Vida Janina Cesnaitiene, 1964
Doctorall degree, Biomedical sciences, biology
Assoc. Prof. Dr. (Lithuanian sports university, 2015)
Lithuanian sports university (Sporto str. 6 , Kaunas), Assoc. Prof. Dr. at the Department of Health, Physical and Social Education.
Senior Researcher at the Institute of Sport Science and Innovations
15/10/2006 – 23/05/2011 Doctoral degree. Lithuanian Academy of Physical Education
01/09/2004 – 30/06/2006 Master‘s qualification degree in Public health Lithuanian Academy of Physical Education
01/09/2000 – 30/06/2004 Bachelor of Education. Physical Education Lithuanian Academy of Physical Education
2017 – Consultant of the doctoral thesis of Margarita Drozdova Statkevičienė “The relationship between motor, cognitive functions and emotions and their dependence on age and physical exercise”
Member of the LSU group of researchers ,Brain and skeletal muscles” and ,,Health related physical activity and education through sport”.
LSU modules taught and coordinated:
– Academic communication and carrier planning (B.A.);
– Exercise testing and prescription (in English; B.A.);
– Interdisciplinary Physical Education in the Sociocultural Environment (M.S.).
Does physical activity improve an interaction between motor control and cognitive functions in the elderly?
Cesnaitienė Vida Janina, Lithuanian Sports University, Lithuania
Ossowsky Marcin Zbigniew, Gdansk Sports University, Poland
Levin Oron, Movement Control & Neuroplasticity Research Group, Belgium
Drozdova-Statkevicienė Margarita, Lithuanian Sports University, Lithuania
Masiulis Nerijus, Lithuanian Sports University, Lithuania
Normal aging is associated with progressive functional loss in many cognitive domains, including working memory, attention (van Raalten et al., 2008) and executive functions (Nyberg et al., 2008), responsible for the control of behavioral activities (Miller and Cohen, 2001). Research aim was to evaluate postural control and executive function during dual tasking in physically active and inactive old adults.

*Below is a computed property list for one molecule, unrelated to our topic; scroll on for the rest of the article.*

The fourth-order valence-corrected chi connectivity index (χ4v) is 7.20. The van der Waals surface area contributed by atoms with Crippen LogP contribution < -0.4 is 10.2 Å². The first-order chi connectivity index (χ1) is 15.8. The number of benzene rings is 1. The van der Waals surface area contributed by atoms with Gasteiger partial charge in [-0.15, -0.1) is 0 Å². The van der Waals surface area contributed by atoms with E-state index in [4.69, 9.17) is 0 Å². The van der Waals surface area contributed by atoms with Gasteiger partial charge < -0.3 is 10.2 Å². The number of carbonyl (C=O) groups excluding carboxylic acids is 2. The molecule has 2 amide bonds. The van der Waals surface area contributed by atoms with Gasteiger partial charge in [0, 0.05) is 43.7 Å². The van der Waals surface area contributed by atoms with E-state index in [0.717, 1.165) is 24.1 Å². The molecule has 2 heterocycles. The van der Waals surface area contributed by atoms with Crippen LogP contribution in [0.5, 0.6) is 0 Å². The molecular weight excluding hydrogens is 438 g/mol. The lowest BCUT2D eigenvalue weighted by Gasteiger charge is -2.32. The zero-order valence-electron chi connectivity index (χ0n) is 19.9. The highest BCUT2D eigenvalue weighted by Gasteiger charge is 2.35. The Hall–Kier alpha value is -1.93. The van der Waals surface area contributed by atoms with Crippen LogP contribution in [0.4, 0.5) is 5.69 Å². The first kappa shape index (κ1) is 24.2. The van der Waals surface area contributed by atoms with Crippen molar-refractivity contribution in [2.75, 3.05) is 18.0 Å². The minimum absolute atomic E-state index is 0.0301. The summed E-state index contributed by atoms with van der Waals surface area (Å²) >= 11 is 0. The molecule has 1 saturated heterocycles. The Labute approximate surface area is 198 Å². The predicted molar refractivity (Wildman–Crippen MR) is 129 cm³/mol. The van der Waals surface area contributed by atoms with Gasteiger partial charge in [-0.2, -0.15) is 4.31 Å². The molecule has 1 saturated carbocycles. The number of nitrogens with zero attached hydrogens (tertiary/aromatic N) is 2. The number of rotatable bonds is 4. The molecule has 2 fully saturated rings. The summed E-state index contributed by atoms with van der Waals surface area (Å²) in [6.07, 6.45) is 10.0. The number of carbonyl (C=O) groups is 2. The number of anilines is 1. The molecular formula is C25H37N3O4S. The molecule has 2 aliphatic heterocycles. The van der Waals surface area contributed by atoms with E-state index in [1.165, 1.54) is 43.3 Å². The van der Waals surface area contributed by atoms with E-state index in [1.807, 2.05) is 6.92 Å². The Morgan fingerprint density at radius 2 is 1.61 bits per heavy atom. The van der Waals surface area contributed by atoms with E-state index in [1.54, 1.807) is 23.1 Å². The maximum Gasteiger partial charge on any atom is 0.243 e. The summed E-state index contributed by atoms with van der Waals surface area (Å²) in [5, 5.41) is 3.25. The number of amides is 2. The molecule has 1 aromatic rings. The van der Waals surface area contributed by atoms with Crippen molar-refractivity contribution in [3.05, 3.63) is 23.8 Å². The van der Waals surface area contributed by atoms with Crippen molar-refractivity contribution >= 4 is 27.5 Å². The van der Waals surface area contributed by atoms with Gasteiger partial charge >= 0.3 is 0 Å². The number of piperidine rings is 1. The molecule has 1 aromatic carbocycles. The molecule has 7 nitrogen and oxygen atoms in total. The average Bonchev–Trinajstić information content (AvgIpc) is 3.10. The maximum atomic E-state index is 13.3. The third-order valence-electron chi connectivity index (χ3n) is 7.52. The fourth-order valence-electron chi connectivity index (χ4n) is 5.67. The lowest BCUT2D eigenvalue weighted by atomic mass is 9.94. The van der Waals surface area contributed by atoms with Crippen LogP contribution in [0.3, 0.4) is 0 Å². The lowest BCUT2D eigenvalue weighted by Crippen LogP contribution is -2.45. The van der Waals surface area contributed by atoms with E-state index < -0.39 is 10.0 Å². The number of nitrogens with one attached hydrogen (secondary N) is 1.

Participants were 42 older healthy human males (Mean age: 70.17±6.08 years). Posturography method with a single piezoelectric force plate was used to measure postural sway activity. For the evaluation of cognitive functions, we used Word Memory task with ten audio-recorded words (Lithuanian nouns) in each trial, and the Mathematical Processing Task, where negative or positive one-digit integer-numbers (10 in total) were presented in each trial at 2-second intervals. Physical activity of participants was evaluated according to WHO recommendations.
The study showed a strong correlation between physically active time spent and balance behavior. The balance of physically active older people was statistically significantly more stable when they performed cognitive tasks than that of those who were physically inactive. Dual-task interferences on postural sway were evident in both Word Memory task and the Mathematical Processing Task conditions. Dual-task effect on Mathematical Processing Task and Word Memory task was not statistically different.
Taken together, we suggest that physical activity improves proprioceptive control which also improves balance control. In dual tasking, more attention is required in cognitive tasking, so better proprioception allows for better balance control with fewer attention resources. However, it is also evident that participants can reduce sway activity and increase balance stability by increasing attentional control.
van Raalten, T.R., Ramsey, N.F., Jansma, J.M., Jager, G., & Kahn, R.S.(2008). Automatization and working memory capacity in schizophrenia. Schizophrenia Research, 100(1-3), 161-171.
Miller, E. K., & Cohen, J.D. (2001). An integrative theory of prefrontal cortex function. Annual Review of Neuroscience, 24, 167–202.
Nyberg, E.D., Nyberg, L., Bäckman, L., & Neely, A.S. (2008). Plasticity of executive functioning in young and older adults: immediate training gains, transfer, and long-term maintenance. Psychology and Aging, 23(4), 720-730.